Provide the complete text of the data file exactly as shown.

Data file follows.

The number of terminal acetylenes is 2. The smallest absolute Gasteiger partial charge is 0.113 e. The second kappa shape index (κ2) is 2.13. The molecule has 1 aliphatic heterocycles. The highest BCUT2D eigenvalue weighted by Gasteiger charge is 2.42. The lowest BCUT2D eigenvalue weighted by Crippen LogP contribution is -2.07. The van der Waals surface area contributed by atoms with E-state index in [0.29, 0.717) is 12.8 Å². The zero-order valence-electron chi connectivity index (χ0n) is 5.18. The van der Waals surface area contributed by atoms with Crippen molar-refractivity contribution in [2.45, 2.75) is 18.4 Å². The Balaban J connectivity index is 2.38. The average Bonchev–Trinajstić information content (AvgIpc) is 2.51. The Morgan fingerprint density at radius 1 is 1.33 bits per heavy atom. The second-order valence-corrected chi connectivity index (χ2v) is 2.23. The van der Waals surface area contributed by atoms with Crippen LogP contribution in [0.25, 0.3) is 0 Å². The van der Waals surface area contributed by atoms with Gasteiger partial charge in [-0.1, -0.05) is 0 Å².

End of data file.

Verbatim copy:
The number of terminal acetylenes is 2. The smallest absolute Gasteiger partial charge is 0.113 e. The second kappa shape index (κ2) is 2.13. The molecule has 1 aliphatic heterocycles. The highest BCUT2D eigenvalue weighted by Gasteiger charge is 2.42. The lowest BCUT2D eigenvalue weighted by Crippen LogP contribution is -2.07. The van der Waals surface area contributed by atoms with E-state index in [0.29, 0.717) is 12.8 Å². The zero-order valence-electron chi connectivity index (χ0n) is 5.18. The van der Waals surface area contributed by atoms with Crippen molar-refractivity contribution in [2.45, 2.75) is 18.4 Å². The Balaban J connectivity index is 2.38. The average Bonchev–Trinajstić information content (AvgIpc) is 2.51. The Morgan fingerprint density at radius 1 is 1.33 bits per heavy atom. The second-order valence-corrected chi connectivity index (χ2v) is 2.23. The van der Waals surface area contributed by atoms with Crippen LogP contribution in [0.25, 0.3) is 0 Å². The van der Waals surface area contributed by atoms with Gasteiger partial charge in [-0.1, -0.05) is 0 Å².